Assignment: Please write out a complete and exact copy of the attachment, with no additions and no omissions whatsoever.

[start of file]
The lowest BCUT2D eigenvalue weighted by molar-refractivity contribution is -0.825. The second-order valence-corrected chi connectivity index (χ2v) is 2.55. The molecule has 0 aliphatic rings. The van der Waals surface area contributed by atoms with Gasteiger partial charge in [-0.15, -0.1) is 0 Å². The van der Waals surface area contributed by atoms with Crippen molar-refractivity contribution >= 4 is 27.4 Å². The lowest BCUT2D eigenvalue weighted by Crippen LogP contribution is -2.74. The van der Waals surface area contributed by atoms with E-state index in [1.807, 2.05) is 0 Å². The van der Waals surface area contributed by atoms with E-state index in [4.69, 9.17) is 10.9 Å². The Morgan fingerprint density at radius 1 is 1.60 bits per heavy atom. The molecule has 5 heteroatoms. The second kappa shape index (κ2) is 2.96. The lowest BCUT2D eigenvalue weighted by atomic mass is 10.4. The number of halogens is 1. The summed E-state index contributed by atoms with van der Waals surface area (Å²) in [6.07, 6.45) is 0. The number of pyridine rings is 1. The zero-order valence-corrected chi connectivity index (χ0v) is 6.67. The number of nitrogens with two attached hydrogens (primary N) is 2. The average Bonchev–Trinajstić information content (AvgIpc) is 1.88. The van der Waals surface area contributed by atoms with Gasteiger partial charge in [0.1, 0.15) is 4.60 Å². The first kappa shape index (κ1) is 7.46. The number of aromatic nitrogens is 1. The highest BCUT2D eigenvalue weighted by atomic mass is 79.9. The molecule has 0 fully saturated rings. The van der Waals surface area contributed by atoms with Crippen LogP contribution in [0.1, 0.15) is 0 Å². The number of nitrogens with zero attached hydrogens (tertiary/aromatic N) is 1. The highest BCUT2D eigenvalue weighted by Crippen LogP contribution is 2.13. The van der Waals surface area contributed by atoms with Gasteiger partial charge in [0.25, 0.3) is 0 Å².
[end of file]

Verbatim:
The lowest BCUT2D eigenvalue weighted by molar-refractivity contribution is -0.825. The second-order valence-corrected chi connectivity index (χ2v) is 2.55. The molecule has 0 aliphatic rings. The van der Waals surface area contributed by atoms with Gasteiger partial charge in [-0.15, -0.1) is 0 Å². The van der Waals surface area contributed by atoms with Crippen molar-refractivity contribution >= 4 is 27.4 Å². The lowest BCUT2D eigenvalue weighted by Crippen LogP contribution is -2.74. The van der Waals surface area contributed by atoms with E-state index in [1.807, 2.05) is 0 Å². The van der Waals surface area contributed by atoms with E-state index in [4.69, 9.17) is 10.9 Å². The Morgan fingerprint density at radius 1 is 1.60 bits per heavy atom. The molecule has 5 heteroatoms. The second kappa shape index (κ2) is 2.96. The lowest BCUT2D eigenvalue weighted by atomic mass is 10.4. The number of halogens is 1. The summed E-state index contributed by atoms with van der Waals surface area (Å²) in [6.07, 6.45) is 0. The number of pyridine rings is 1. The zero-order valence-corrected chi connectivity index (χ0v) is 6.67. The number of nitrogens with two attached hydrogens (primary N) is 2. The average Bonchev–Trinajstić information content (AvgIpc) is 1.88. The van der Waals surface area contributed by atoms with Gasteiger partial charge in [0.1, 0.15) is 4.60 Å². The first kappa shape index (κ1) is 7.46. The number of aromatic nitrogens is 1. The highest BCUT2D eigenvalue weighted by atomic mass is 79.9. The molecule has 0 fully saturated rings. The van der Waals surface area contributed by atoms with Crippen LogP contribution in [0.1, 0.15) is 0 Å². The number of nitrogens with zero attached hydrogens (tertiary/aromatic N) is 1. The highest BCUT2D eigenvalue weighted by Crippen LogP contribution is 2.13. The van der Waals surface area contributed by atoms with Gasteiger partial charge in [0.25, 0.3) is 0 Å².